Berton House Writers’ Retreat
Photos by Shelagh Plunkett and Nicole Dixon
Heralded as "the best three months of your life" by past writers-in-residence, Berton House provides a remote northern setting where authors can concentrate on their work — or just get away to think. With special roots as Pierre Berton's childhood home, the cozy Dawson City cottage comes complete with a sprawling front porch and library of nostalgic canlit gems. Because every Canadian should experience the North.
Professional Canadian writers who have published at least one book and are established in any creative literary discipline (fiction, nonfiction, poetry, play/screenwriting, journalism) may apply for a three-month residency.
Spoken word poet Shauntay Grant is our current Berton House writer-in-residence, staying from April to June 2016. Grant teaches creative writing at Dalhousie University, and was Halifax's third Poet Laureate. While in Dawson City, she is working on proof, a poetry novel for children set in the marginalized Black community of North Preston, Nova Scotia.
Catch readings with Shauntay Grant at Dawson City Library May 30 at 7pm and at Whitehorse Public Library on June 23 at 7:30pm.
Claire Caldwell (July to September 2016)
Toronto-based poet Caldwell cites her early childhood spent in the Yukon as the source of her first inspiration to write. She will be working on her second full-length poetry manuscript, picking up themes of the natural world that she explored in her debut collection, Invasive Species.
Debra Komar (October to December 2016)
PEI writer Komar, a former forensic scientist and professor, writes historical nonfiction using modern forensic science to re-examine historic Canadian crimes. The author of four previous books, she will be working on a fifth, exploring a criminal trial in 1920s Yukon.
Stacey Matson (January to March 2017)
Matson is a Vancouver-based writer of novels for younger readers, including Scenes from the Epic Life of a Total Genius. She is working on a new series of YA novels about the capers of a group of pre-teen girls locked in an aquarium overnight.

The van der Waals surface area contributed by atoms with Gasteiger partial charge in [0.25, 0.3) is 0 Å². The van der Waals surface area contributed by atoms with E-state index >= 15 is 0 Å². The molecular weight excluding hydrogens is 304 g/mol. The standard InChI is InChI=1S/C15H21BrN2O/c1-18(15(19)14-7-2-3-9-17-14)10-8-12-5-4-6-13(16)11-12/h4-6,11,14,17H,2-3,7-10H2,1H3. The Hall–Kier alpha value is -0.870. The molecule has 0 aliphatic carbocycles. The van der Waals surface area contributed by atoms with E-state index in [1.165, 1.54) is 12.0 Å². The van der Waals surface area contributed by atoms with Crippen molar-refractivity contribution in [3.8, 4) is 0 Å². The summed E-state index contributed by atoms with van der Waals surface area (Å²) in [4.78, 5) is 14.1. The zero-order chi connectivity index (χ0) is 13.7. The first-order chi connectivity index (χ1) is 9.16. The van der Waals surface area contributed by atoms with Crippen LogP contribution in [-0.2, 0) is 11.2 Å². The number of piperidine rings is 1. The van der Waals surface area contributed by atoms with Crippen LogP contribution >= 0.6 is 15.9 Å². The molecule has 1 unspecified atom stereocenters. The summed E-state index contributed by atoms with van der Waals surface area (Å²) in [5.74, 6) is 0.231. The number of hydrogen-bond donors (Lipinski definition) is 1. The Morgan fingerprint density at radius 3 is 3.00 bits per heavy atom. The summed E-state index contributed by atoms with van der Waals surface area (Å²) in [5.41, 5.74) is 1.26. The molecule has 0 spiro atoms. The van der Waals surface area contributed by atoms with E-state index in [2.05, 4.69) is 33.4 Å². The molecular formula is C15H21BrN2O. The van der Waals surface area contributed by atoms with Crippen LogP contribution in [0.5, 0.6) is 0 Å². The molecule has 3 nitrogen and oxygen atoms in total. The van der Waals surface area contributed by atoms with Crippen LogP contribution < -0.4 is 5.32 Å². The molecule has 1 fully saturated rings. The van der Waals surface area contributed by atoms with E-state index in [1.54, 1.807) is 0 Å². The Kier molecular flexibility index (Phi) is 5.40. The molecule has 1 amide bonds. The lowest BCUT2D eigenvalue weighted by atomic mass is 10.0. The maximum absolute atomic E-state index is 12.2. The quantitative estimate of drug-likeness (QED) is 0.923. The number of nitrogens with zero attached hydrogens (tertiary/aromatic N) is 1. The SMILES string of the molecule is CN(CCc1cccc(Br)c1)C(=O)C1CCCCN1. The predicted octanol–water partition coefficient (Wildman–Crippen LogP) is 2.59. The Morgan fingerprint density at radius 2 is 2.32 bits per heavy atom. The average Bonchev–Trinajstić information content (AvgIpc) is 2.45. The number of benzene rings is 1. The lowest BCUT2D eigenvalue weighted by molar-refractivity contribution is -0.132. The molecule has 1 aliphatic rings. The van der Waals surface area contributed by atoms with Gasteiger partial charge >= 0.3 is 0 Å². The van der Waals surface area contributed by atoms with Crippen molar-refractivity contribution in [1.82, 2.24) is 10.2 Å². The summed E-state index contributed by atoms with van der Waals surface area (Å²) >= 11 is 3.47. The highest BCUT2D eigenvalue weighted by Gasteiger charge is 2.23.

Drew Hayden Taylor (April to June 2017)
Playwright, fiction writer, and journalist Taylor, from Curve Lake, Ontario, is the author of numerous works including the novel Motorcycles and Sweetgrass and the play God and the Indian. He is working on a new play that he describes as a “comedic murder mystery from the perspective of a Native woman.”
About the Program
Inspired by the late Pierre Berton, Berton House is owned and operated by the Writers' Trust of Canada. Operational support is provided by the Canada Council for the Arts, the Dawson City Community Library Board, the Klondike Visitors Association, and the Winnipeg Public Library.
Further gratitude goes to Aeroplan for their generosity in supporting travel of the writers-in-residence to and from the Berton House Writer’s Retreat through their Beyond Miles program. Consider donating your own miles to support Berton House.
For additional information about the program visit bertonhouse.ca
“My stay at Berton House was like stepping into another dimension. I was satisfyingly productive in a house that welcomes each newcomer and allows us to focus on our work. But I also felt the pull that Dawson City, and the North, has always exerted on people: the excitement of Spring Break-up, the magnificence of the landscape, the adrenalin of endless light at midsummer. I met extraordinary people, relished my new friends’ eccentricity and creativity, and cannot wait to return.”
“I came to Dawson City expecting to do a lot of typing; what I wasn't prepared for was how relentlessly fascinating a place it is. Here you're confronted with history at every corner, and the past looms large in a way you don't find most places in Canada. I had a great summer, and would recommend the Berton House residency to any writer interested in getting work done — and some thinking, too.”
For more information about Berton House please contact:
James Davies, Program Director
416 504-8222 x 245